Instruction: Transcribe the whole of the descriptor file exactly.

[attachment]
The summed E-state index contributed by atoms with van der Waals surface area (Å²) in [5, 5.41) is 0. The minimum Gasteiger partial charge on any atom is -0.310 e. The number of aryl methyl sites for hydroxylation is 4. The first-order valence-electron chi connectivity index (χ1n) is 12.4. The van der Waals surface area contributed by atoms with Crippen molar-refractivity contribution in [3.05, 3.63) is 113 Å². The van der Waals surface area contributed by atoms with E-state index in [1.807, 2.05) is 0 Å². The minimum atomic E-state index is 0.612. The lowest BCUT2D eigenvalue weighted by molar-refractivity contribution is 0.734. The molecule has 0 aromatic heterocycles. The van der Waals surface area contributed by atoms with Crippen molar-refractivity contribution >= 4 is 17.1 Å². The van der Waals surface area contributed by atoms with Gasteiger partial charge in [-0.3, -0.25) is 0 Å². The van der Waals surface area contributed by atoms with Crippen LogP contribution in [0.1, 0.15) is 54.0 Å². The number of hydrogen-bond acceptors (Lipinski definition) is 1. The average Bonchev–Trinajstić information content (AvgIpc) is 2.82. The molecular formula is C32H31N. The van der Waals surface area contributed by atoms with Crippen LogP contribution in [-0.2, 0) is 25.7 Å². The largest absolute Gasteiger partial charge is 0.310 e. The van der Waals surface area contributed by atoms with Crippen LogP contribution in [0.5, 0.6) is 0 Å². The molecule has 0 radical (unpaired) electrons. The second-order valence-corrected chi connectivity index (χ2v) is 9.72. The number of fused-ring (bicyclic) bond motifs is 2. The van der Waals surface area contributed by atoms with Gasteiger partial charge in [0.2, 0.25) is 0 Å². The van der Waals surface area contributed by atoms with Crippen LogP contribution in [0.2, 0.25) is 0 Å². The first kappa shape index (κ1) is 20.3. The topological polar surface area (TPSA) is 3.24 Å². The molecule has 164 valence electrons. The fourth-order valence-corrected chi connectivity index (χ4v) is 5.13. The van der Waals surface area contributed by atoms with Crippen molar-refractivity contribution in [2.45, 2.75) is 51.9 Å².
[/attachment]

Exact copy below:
The summed E-state index contributed by atoms with van der Waals surface area (Å²) in [5, 5.41) is 0. The minimum Gasteiger partial charge on any atom is -0.310 e. The number of aryl methyl sites for hydroxylation is 4. The first-order valence-electron chi connectivity index (χ1n) is 12.4. The van der Waals surface area contributed by atoms with Crippen molar-refractivity contribution in [3.05, 3.63) is 113 Å². The van der Waals surface area contributed by atoms with E-state index in [1.807, 2.05) is 0 Å². The minimum atomic E-state index is 0.612. The lowest BCUT2D eigenvalue weighted by molar-refractivity contribution is 0.734. The molecule has 0 aromatic heterocycles. The van der Waals surface area contributed by atoms with Crippen molar-refractivity contribution >= 4 is 17.1 Å². The van der Waals surface area contributed by atoms with Gasteiger partial charge in [-0.3, -0.25) is 0 Å². The van der Waals surface area contributed by atoms with Crippen LogP contribution in [0.1, 0.15) is 54.0 Å². The number of hydrogen-bond acceptors (Lipinski definition) is 1. The average Bonchev–Trinajstić information content (AvgIpc) is 2.82. The molecular formula is C32H31N. The van der Waals surface area contributed by atoms with Crippen LogP contribution in [-0.2, 0) is 25.7 Å². The largest absolute Gasteiger partial charge is 0.310 e. The van der Waals surface area contributed by atoms with Crippen LogP contribution in [0.5, 0.6) is 0 Å². The molecule has 0 radical (unpaired) electrons. The second-order valence-corrected chi connectivity index (χ2v) is 9.72. The number of fused-ring (bicyclic) bond motifs is 2. The van der Waals surface area contributed by atoms with Gasteiger partial charge in [0.2, 0.25) is 0 Å². The van der Waals surface area contributed by atoms with Crippen LogP contribution in [0.2, 0.25) is 0 Å². The first kappa shape index (κ1) is 20.3. The topological polar surface area (TPSA) is 3.24 Å². The molecule has 164 valence electrons. The fourth-order valence-corrected chi connectivity index (χ4v) is 5.13. The van der Waals surface area contributed by atoms with Crippen molar-refractivity contribution in [2.45, 2.75) is 51.9 Å².